Thursday, 4 September 2014

The Jerilderie Letter: Part II


The first 600 or so of The Jerilderie Letters nearly 7500 words is Ned Kellys explanation of an incident that resulted in him being sentenced to six months hard labor at Beechworth Gaol when he was 15.  By then he was an impressive five foot ten inches tall and weighed 11stone 4pounds.  The incident began with a dispute about a horse belonging to a Mr McCormick. Angry exchanges took place and  Mrs McCormick accused Ned of having taken the horse and later returning it. That would have been the end of the matter but later in the day Ned took a  calfs testicles to taunt Mrs McCormick who was known to be infertile, sending them with a note suggesting her husband should strap these testicles “to his own cock” so that he might “shag her better the next time”. Ned says this was someone elses idea, and because Mrs McCormick wasn’t actually there when he visited, he gave them to his cousin Tom and told him what he wanted done with them. Naturally, when they were delivered, the McCormicks were incensed and returned to angrily confront Ned, who, once again accused of having taken the horse, reacted by punching Mr McCormick in the face – “my horse…..jumped forward and my fist came into collision with McCormicks nose and cause him to lose his equilibrium and fall prostrate. I tied up my horse to finish the battle but McCormack got up and ran to the Police camp. Constable Hall asked me what the row was about I told him they accused me and Gould of using their horse and I hit him and I would do the same to him if he challenged me” (JL)

Peter Fitzsimons calls this entire incident “ a grubby adolescent lark”  - but  it was more than that. It wasn’t just a prank, it was an entirely gratuitous pornographic insult to an infertile woman, and a violent assault on her husband by an out of control youth who couldn’t control his temper. And for what? For being accused of taking a horse? And I think its worth pointing out that the victims of his verbal and physical assaults were not squatters or the wealthy or the powerful but simple hawkers, poor people like the Kellys. His own kind.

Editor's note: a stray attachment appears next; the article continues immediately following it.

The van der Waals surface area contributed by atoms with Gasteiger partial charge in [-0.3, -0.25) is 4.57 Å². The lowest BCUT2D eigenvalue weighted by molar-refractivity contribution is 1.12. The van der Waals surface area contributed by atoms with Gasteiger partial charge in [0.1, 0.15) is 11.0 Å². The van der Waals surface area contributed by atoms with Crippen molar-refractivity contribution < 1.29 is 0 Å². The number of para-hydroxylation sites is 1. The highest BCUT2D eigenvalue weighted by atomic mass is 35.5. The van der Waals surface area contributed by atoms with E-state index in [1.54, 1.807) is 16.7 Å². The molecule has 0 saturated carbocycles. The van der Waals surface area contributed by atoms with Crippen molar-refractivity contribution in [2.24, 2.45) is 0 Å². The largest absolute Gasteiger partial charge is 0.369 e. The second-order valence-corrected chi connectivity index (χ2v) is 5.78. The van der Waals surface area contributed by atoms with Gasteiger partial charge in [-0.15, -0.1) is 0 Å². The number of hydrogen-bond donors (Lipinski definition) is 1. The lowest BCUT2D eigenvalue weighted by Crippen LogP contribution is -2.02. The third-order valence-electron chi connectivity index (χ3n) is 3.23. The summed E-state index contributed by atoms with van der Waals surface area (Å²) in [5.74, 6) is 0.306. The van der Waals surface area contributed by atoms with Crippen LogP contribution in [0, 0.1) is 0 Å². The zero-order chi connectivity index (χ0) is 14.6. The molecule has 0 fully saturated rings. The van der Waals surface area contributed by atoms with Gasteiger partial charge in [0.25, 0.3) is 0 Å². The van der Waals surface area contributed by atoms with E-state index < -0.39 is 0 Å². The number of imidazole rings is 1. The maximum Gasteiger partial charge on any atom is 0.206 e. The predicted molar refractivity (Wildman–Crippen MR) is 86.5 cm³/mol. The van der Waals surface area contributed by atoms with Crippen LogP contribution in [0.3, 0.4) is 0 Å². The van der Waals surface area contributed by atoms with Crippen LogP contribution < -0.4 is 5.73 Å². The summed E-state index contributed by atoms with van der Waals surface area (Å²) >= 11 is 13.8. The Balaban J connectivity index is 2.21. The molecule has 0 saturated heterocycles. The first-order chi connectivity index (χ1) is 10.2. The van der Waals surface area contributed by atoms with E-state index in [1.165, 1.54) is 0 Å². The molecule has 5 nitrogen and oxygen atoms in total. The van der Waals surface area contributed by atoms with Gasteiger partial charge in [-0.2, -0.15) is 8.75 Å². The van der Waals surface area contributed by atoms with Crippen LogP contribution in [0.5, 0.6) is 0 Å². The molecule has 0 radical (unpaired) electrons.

Well, you might say, he was just a hotheaded youth, and indeed he was. But 10 years later when he dictated the Jerilderie letter as a mature man has he grown up and developed a more mature view of what happened? In fact in his account in the Jerilderie letter there isn’t the slightest hint of remorse, regret, reflection or insight into what happened, but instead Kellys interest is in excusing himself and blaming others for what happened – it was Goulds idea to send the testicles, Tom Lloyd delivered them not Ned, Mrs McCormick made the horse jump and caused Neds fist collide with Mr McCormicks face, and ten years later he still defiantly dictates his threat to assault the Policeman if he repeated the same accusation-  he still believes that if someone insults you, you should beat him up. This is incredibly immature behavior from a teenager let alone a 24-year-old adult, and certainly not the sort of behavior you would expect from someone writing some sort of Manifesto for a higher political ideology. As a Manifesto, the Jerilderie letter is already looking shaky. Its author’s first interest is himself.